competition are below.


Please forward this funding opportunity for game

developers and programmers, to people you think would

be interested.






New Competition Seeks Innovative Ideas for How Video

and Computer Games Can Improve Health and Health Care


Deadline: September 25, 2007


A new competition seeks novel ways in which video and

computer games can be used to help people manage their

health and improve how their care is provided. The

online competition, "Why Games Matter: A Prescription

for Improving Health and Health Care," is sponsored by

the Pioneer Portfolio of the Robert Wood Johnson

Foundation (

http://www.rwjf.org/ )

and uses a unique,

Open source competition model developed by Changemakers


http://www.changemakers.net/ ),

an initiative of

Ashoka: Innovators for the Public (

http://www.ashoka.org/ ),

that promotes enterprising

solutions to social problems.


"Why Games Matter" is the third in a series of idea

competitions co-sponsored by RWJF and Changemakers. The

collaborative competition model attracts solutions from

social entrepreneurs from the U.S. and around the

globe. Innovators submit their ideas online and the

Changemakers community provides feedback on the problem

and proposed solutions throughout the life of the



Through this competition, RWJF's Pioneer Portfolio and

Change-makers hope to challenge game developers,

researchers, health organizations, and others to

demonstrate new and therapeutic ways in which games can

help improve health and health care. The open source

structure of the competition also will further build

and energize the community of people who see the

potential of connecting games and health.


An expert panel of judges will select approximately

twelve finalists. The Changemakers global online

community then will vote on the competition Web site

for three winners, each of whom will receive a $5,000

cash prize from Changemakers. All finalists will win

the opportunity to attend the "Why Games Matter" Change

Summit at the 2008 Games for Health conference, the

premier event for game developers, researchers,

funders, and other leaders in this growing field.


The online application can be found at the Changemakers

Web site.

RFP Link:




The Role Of The Mouse In Audio Games

from AudioGames.net


New Article: The Role Of The Mouse In Audio Games


The mouse is an accurate and versatile input device and it is used in many

mainstream games as a pointing device to direct soldiers to specific spots,

aim at enemies and turn the camera. These are things visually impaired

gamers won't need to do often in games. Audio games hardly use the mouse as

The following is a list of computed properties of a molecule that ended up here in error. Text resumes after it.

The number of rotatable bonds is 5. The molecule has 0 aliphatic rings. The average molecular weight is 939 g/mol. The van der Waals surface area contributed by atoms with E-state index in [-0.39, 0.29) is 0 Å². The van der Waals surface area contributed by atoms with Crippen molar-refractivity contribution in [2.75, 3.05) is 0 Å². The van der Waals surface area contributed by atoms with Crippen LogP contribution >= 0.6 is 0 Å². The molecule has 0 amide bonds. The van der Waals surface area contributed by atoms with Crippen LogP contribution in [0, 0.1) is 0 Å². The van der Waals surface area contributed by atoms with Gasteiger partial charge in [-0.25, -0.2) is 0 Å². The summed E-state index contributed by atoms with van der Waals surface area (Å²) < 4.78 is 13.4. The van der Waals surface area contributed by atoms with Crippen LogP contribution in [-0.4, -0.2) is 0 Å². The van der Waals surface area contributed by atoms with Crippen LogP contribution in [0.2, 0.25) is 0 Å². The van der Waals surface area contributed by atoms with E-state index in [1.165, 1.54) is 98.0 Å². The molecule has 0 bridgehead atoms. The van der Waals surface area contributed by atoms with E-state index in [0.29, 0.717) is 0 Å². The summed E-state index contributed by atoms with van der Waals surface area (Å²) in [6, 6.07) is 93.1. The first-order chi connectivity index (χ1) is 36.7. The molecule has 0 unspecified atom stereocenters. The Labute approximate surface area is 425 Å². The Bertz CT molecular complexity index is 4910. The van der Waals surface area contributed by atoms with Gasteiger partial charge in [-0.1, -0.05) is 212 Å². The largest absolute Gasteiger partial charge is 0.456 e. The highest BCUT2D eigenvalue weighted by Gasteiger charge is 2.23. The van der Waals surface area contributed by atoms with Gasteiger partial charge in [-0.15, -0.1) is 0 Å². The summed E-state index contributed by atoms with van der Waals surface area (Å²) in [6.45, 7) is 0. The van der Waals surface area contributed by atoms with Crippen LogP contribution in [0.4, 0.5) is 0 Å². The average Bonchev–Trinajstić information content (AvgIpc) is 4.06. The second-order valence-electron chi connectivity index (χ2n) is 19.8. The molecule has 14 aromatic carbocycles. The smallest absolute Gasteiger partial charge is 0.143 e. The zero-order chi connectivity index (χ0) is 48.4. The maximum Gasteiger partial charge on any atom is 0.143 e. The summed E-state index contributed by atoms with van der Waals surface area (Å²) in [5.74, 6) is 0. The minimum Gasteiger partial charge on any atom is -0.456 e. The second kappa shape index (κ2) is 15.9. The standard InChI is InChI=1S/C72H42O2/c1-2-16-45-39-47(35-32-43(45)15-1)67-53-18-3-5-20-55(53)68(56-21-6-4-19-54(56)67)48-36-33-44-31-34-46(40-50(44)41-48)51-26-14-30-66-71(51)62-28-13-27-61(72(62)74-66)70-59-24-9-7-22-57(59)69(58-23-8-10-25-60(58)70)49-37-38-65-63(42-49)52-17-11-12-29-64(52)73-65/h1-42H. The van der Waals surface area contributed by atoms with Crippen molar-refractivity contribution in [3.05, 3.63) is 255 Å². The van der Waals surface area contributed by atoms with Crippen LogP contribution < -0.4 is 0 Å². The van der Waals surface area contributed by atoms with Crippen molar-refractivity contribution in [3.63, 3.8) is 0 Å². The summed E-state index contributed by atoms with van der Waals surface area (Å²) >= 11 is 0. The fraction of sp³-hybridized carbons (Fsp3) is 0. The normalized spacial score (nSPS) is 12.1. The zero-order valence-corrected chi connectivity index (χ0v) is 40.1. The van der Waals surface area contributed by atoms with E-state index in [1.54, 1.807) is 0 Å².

an input device. In this article Brian Bors discusses and examines why

the use of the mouse might make audio games more fun, backing up his

arguments with small downloadable examples.


You can find the article on Game-Accessibility.com through the following










Just curious about something, and I thought other list members could put

their input into a discussion:  Firstly, how long has this game been 
available to gamers?  Now, having asked that question, here is my point and

a thought for discussion:  Recordings are already surfacing that will show 
you how to beat the game if you are stuck?  While I appreciate these being

made available, I have to ask:  So soon??  And at least 1 request has been 
made for them?  My thoughts are that if you are shown how to beat the game

this soon after it has been released, this will take away from the replay

value of the game.  You just get a game and are already giving up after just 
a few days??  Work at the game for a good long while before you have the

method of winning given to you.  I wouldn't even think of asking until I 
have worked at it for at a minimum of 2 months.  A good example is Grizly

Gulch.  Once you beat that game, there's nothing left to do.  Their second

game was, from what I understand, a bit harder to beat, but the same thing 
happens once you beat the game.  Now that I can beat it because I know the

solutions to the puzzles, what do I do with the game?  If Liam's game has 
surprises that weren't there the last time you played, or if things are

randomized, that would give the game replay value, and if you're always 
trying to play better, and you can do so to attain a higher score, that's 
replay value--improve from your high score.  But isn't part of the fun of

playing a game the challenge of figuring out, on your own, how to beat it 
the first time?





As people will probably know, I'm a huge fan of the Chronicals of Arborell, 


A site which contains several extremely well written gamebooks and stories, 
with a full rpg and other game things in development.

Wain Densely, the Gm is absolutely fantastic about accessibility, and at the 
moment is trying to make the site more accessible with text versions of maps 
etc, as well as producing an html version of the card game. He's requested 
that people please send him in put with comments and suggestions about 
screen reader accessibility, so that he can improve things in the future.

As I said, these are probably my favourite gamebooks on the net, and the 
fiction is extremely great as well. also, i've rarely come across a gm of an 
online game esque thing who's so good about accessibility, so comments and 
support for him would deffinately be a good thing all round, so I hope 
people will take the time to check the chronicals out.



This was sent in regarding a blind mudders list starting up.


Hi all,


Support admins emailed me today saying that the issue with the audio has 
been sent to the dev team to be worked on. In the meantime, however, he